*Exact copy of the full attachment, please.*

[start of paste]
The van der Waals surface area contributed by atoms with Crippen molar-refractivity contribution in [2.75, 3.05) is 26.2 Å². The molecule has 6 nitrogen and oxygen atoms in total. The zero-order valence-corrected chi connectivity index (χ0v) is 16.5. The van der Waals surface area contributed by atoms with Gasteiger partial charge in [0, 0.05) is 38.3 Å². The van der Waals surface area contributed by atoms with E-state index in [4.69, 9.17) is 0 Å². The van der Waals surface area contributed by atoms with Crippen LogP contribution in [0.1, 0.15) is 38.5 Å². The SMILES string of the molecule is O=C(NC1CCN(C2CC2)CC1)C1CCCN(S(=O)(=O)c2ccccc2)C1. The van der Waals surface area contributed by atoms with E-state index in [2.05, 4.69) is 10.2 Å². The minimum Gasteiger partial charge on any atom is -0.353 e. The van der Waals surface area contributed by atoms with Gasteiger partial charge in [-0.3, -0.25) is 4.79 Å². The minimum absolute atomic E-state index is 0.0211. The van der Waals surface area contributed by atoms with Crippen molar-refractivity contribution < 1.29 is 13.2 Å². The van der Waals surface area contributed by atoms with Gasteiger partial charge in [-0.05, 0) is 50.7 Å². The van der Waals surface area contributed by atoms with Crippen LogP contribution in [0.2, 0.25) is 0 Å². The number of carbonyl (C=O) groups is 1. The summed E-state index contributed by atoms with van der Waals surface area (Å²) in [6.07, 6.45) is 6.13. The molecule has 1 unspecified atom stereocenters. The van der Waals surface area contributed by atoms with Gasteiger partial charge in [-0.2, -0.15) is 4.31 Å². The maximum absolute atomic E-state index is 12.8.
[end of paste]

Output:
The van der Waals surface area contributed by atoms with Crippen molar-refractivity contribution in [2.75, 3.05) is 26.2 Å². The molecule has 6 nitrogen and oxygen atoms in total. The zero-order valence-corrected chi connectivity index (χ0v) is 16.5. The van der Waals surface area contributed by atoms with Gasteiger partial charge in [0, 0.05) is 38.3 Å². The van der Waals surface area contributed by atoms with E-state index in [4.69, 9.17) is 0 Å². The van der Waals surface area contributed by atoms with Crippen LogP contribution in [0.1, 0.15) is 38.5 Å². The SMILES string of the molecule is O=C(NC1CCN(C2CC2)CC1)C1CCCN(S(=O)(=O)c2ccccc2)C1. The van der Waals surface area contributed by atoms with E-state index in [2.05, 4.69) is 10.2 Å². The minimum Gasteiger partial charge on any atom is -0.353 e. The van der Waals surface area contributed by atoms with Gasteiger partial charge in [-0.3, -0.25) is 4.79 Å². The minimum absolute atomic E-state index is 0.0211. The van der Waals surface area contributed by atoms with Crippen molar-refractivity contribution < 1.29 is 13.2 Å². The van der Waals surface area contributed by atoms with Gasteiger partial charge in [-0.05, 0) is 50.7 Å². The van der Waals surface area contributed by atoms with Crippen LogP contribution in [0.2, 0.25) is 0 Å². The number of carbonyl (C=O) groups is 1. The summed E-state index contributed by atoms with van der Waals surface area (Å²) in [6.07, 6.45) is 6.13. The molecule has 1 unspecified atom stereocenters. The van der Waals surface area contributed by atoms with Gasteiger partial charge in [-0.2, -0.15) is 4.31 Å². The maximum absolute atomic E-state index is 12.8.